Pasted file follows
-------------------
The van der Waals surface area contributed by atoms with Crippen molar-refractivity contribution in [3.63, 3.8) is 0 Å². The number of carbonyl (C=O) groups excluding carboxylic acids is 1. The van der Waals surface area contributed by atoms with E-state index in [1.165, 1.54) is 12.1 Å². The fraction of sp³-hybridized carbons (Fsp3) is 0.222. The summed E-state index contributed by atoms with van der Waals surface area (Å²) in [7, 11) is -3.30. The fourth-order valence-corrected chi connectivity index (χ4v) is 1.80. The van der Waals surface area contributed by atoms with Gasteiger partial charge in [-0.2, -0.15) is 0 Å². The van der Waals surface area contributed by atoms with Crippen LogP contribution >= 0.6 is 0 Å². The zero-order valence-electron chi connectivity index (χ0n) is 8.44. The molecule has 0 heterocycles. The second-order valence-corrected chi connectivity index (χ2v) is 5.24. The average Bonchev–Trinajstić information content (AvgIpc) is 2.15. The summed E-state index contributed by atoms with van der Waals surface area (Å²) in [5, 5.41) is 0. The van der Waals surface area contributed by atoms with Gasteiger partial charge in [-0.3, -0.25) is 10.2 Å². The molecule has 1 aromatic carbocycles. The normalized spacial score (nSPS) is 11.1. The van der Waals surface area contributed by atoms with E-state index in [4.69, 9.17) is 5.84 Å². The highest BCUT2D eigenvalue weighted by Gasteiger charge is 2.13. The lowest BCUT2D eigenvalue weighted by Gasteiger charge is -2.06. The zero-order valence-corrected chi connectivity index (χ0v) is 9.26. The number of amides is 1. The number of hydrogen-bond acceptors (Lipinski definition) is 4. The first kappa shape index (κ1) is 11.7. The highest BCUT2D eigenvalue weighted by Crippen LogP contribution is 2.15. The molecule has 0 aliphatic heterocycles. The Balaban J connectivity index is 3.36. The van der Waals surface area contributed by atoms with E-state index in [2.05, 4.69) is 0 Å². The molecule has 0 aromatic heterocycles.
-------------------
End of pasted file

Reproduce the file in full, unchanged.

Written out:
The van der Waals surface area contributed by atoms with Crippen molar-refractivity contribution in [3.63, 3.8) is 0 Å². The number of carbonyl (C=O) groups excluding carboxylic acids is 1. The van der Waals surface area contributed by atoms with E-state index in [1.165, 1.54) is 12.1 Å². The fraction of sp³-hybridized carbons (Fsp3) is 0.222. The summed E-state index contributed by atoms with van der Waals surface area (Å²) in [7, 11) is -3.30. The fourth-order valence-corrected chi connectivity index (χ4v) is 1.80. The van der Waals surface area contributed by atoms with Gasteiger partial charge in [-0.2, -0.15) is 0 Å². The van der Waals surface area contributed by atoms with Crippen LogP contribution >= 0.6 is 0 Å². The zero-order valence-electron chi connectivity index (χ0n) is 8.44. The molecule has 0 heterocycles. The second-order valence-corrected chi connectivity index (χ2v) is 5.24. The average Bonchev–Trinajstić information content (AvgIpc) is 2.15. The summed E-state index contributed by atoms with van der Waals surface area (Å²) in [5, 5.41) is 0. The van der Waals surface area contributed by atoms with Gasteiger partial charge in [-0.3, -0.25) is 10.2 Å². The molecule has 1 aromatic carbocycles. The normalized spacial score (nSPS) is 11.1. The van der Waals surface area contributed by atoms with E-state index in [4.69, 9.17) is 5.84 Å². The highest BCUT2D eigenvalue weighted by Gasteiger charge is 2.13. The lowest BCUT2D eigenvalue weighted by Gasteiger charge is -2.06. The zero-order valence-corrected chi connectivity index (χ0v) is 9.26. The number of amides is 1. The number of hydrogen-bond acceptors (Lipinski definition) is 4. The first kappa shape index (κ1) is 11.7. The highest BCUT2D eigenvalue weighted by Crippen LogP contribution is 2.15. The molecule has 0 aliphatic heterocycles. The Balaban J connectivity index is 3.36. The van der Waals surface area contributed by atoms with E-state index in [2.05, 4.69) is 0 Å². The molecule has 0 aromatic heterocycles.